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Genetics. 1995 Nov;141(3):1173-87.

Evolutionary consequences of mutation and selection within an individual.

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  • 1Institute of Cellular, Animal and Population Biology, University of Edinburgh, United Kingdom.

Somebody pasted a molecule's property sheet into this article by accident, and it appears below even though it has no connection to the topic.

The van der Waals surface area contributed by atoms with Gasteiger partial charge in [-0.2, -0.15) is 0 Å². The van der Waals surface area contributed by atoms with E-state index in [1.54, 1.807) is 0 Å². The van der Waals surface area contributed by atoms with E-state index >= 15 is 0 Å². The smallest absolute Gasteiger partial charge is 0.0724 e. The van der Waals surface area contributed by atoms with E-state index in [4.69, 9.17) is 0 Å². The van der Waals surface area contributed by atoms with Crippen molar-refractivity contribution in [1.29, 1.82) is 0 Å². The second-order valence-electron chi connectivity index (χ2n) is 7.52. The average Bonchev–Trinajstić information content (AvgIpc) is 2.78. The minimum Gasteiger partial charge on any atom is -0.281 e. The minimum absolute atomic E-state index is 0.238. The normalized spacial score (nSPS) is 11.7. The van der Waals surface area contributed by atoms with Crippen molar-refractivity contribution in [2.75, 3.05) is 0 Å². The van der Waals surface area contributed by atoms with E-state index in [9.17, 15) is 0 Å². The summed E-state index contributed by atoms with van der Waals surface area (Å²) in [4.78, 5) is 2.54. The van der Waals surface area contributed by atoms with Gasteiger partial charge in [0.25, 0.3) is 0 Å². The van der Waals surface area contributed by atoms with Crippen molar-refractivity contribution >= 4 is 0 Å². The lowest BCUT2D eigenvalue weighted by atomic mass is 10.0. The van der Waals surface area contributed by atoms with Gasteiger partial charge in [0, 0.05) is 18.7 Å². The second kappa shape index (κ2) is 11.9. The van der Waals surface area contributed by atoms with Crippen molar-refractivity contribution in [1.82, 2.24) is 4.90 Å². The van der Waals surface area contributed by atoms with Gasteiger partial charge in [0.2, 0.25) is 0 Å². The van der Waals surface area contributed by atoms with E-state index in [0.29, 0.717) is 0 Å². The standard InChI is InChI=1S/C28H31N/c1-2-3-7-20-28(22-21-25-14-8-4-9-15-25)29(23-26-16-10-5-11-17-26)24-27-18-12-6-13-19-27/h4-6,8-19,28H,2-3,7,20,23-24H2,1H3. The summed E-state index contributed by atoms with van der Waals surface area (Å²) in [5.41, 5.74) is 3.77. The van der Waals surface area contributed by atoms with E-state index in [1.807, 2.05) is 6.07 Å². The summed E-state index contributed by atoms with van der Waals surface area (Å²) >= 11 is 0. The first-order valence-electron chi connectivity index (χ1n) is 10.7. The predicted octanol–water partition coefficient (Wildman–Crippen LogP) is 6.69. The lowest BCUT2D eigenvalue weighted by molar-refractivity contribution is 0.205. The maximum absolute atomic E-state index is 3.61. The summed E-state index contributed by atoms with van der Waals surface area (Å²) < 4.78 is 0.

Whether in sexual or asexual organisms, selection among cell lineages during development is an effective way of eliminating deleterious mutations. Using a mathematical analysis, we find that relatively small differences in cell replication rates during development can translate into large differences in the proportion of mutant cells within the adult, especially when development involves a large number of cell divisions. Consequently, intraorganismal selection can substantially reduce the deleterious mutation rate observed among offspring as well as the mutation load within a population, because cells rather than individuals provide the selective "deaths" necessary to stem the tide of deleterious mutations. The reduction in mutation rate among offspring is more pronounced in organisms with plastic development than in those with structured development. It is also more pronounced in asexual organisms that produce multicellular rather than unicellular offspring. By effecting the mutation rate, intraorganismal selection may have broad evolutionary implications; as an example, we consider its influence on the evolution of ploidy levels, finding that cell-lineage selection is more effective in haploids and tends to favor their evolution.

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